Jon Stewart and I have something in common: We both believe in making as much money as possible, with as little work as possible, with as little time as possible. At least, that’s what I gather from the fact that tonight’s episode was re-run, just like yesterday—even though the signing of the health care coverage is huge and easy news to cover.
From the angry outbursts on the right to the tears of joy on the left, you’d think any comedian would spend five minutes using the practically self-writing jokes to get paid for a day of work.
I’ll use today’s post about The Daily Show then, not to rehash my feelings from the re-run episode, but to praise Jon Stewart’s valuable contributions to democracy. Yes, NewsRealBlog readers, you read that right. And those contributions are his extended interview segments posted online, which I think are actually some of the most substantive debates available in a fashion that captures the attention and respect of viewers on both sides.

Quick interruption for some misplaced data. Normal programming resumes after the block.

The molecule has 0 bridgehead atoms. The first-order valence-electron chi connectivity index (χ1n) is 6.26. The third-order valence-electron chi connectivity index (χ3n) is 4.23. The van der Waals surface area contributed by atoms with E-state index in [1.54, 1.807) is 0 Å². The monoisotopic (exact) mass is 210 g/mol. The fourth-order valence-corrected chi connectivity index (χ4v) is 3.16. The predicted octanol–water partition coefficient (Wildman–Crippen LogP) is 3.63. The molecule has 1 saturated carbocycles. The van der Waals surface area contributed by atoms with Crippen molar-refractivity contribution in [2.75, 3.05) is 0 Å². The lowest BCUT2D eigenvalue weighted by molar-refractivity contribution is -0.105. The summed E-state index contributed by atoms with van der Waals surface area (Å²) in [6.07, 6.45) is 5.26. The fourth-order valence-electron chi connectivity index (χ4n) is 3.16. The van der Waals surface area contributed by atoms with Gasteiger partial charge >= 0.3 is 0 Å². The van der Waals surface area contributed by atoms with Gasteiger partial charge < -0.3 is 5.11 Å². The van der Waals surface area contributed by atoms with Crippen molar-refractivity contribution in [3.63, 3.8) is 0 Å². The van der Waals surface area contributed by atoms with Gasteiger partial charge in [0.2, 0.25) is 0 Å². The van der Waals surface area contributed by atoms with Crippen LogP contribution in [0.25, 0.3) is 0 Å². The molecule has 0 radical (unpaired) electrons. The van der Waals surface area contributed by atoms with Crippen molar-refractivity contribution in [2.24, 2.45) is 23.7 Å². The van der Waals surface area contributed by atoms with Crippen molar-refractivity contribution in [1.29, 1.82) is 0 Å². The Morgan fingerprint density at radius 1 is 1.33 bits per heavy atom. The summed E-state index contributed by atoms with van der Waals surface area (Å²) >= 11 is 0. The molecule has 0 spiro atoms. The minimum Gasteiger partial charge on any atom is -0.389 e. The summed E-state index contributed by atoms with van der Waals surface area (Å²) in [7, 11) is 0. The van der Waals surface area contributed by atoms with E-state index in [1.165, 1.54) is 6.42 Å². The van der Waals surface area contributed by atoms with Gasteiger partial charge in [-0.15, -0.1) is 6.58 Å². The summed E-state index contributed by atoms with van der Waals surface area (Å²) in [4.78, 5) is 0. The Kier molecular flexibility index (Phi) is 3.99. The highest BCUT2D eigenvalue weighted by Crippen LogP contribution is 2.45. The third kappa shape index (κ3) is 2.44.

I first realized this when Jon Stewart debated Cliff May of the Foundation for the Defense of Democracies about torture or “enhanced interrogation,” whichever label is more fitting for you. It was heated but intellectual, and although there was crosstalk, I felt like much more was articulated and discussed than on any cable news program. Check out the video below:
|The Daily Show With Jon Stewart||Mon – Thurs 11p / 10c|
|Cliff May Extended Interview Pt. 1|
Then came the discussion with Marc Thiessen on the same topic, which I blogged about here. Unfortunately, the video on the show’s website is currently not working.
In the world of 30-second news cycles, the editorializing of the news, and ferocious debates with each response and counter-response limited to 10 seconds (only maybe five seconds of which can be heard through the interruptions), The Daily Show’s extended interviews are a great service to the country, especially to the younger, more uneducated voters.